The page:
New Zealand: Day 12 - Tongariro National Trout Center & Taupo shopping

The connection is terribletongariro river; I'm not sure if this post will upload. The photos are taking about 20 minutes per image. And yet, I persist. A sub-group of us went to a National Trout Center with a freshwater aquarium and a children's fishing pond. It is no longer used for more than an educational center, but it has the capacity to restock the island's (introduced) trout in the event of a volcanic eruption, tsunami, or pestilence.

The old men volunteering at the ticket counter were as lovely as old man volunteers can be. They asked after my tattoos, and said that the trout fishing on the Tongariro river was some of the best in the world, "Even better than OREGON, or so we've heard." The taller man gave our group of almost all girls an extra bag of fish food, and the shorter man said, "Why do they get the extra food?" To which his coworker replied, "I didn't realize you wanted it!" Shorty then pshawed.

Trout are an introduced species. Plants and animals get to remain in "introduced" status if they taste good. Other examples include: California Quail and blackberries. If you don't taste good (such as agapanthus and gorse), or if you impact the population of things that taste good (such as possums and stoats) then you are invasive. We do this in our lives, too. What habits and which people are introduced vs invasive? What have you let in and then regretted and what do you tolerate because of a perceived benefit?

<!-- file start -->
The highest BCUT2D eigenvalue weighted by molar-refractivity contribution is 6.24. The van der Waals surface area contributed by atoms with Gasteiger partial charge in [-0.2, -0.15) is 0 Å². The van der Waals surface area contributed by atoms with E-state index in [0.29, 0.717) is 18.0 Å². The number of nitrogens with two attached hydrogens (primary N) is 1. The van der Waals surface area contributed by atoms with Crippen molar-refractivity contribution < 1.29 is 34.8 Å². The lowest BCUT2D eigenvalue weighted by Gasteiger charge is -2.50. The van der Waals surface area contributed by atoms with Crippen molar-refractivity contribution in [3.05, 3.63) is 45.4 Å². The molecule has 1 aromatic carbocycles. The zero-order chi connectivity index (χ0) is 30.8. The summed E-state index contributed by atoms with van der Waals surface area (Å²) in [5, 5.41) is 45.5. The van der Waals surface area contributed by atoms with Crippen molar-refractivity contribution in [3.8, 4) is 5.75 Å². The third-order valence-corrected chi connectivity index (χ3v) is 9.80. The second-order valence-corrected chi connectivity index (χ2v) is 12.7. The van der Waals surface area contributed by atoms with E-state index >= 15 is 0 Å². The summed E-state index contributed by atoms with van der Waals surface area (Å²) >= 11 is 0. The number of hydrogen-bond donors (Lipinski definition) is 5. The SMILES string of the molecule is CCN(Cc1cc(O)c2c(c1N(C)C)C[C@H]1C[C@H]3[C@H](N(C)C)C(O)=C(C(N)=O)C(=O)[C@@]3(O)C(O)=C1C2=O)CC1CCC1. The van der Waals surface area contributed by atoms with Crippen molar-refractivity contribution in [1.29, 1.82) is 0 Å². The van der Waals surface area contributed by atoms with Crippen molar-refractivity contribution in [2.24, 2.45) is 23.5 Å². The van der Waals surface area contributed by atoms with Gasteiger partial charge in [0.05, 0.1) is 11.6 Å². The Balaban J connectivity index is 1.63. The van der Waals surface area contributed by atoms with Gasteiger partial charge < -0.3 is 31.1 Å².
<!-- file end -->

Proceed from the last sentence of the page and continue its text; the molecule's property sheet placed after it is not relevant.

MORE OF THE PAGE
Day 12 photo set.

After hanging out with the fish, we took an unplanned walk down the river along an angler trail. It was a humid hot and it reminded me of summer in Oregon. The trail was lined with blackberries and morning glories. There were tall pines along the water and smooth pale rocks. For a moment, I could have been on Eagle Creek. Except that the water was the same deep turquoise and there were mythic bird calls punctuating the air.

Back in town, I bought a small selection of souvenirs for the family and some pure New Zealand wool. Enough for a fair isle, I'm confident. It's about aran weight and in three natural colors, brown to tan. I'm envisioning a pullover, maybe with a circular yoke like my lopi. But I also have a really great pattern at home for a cardigan with toggle buttons--if the gauge is close, I may try that one.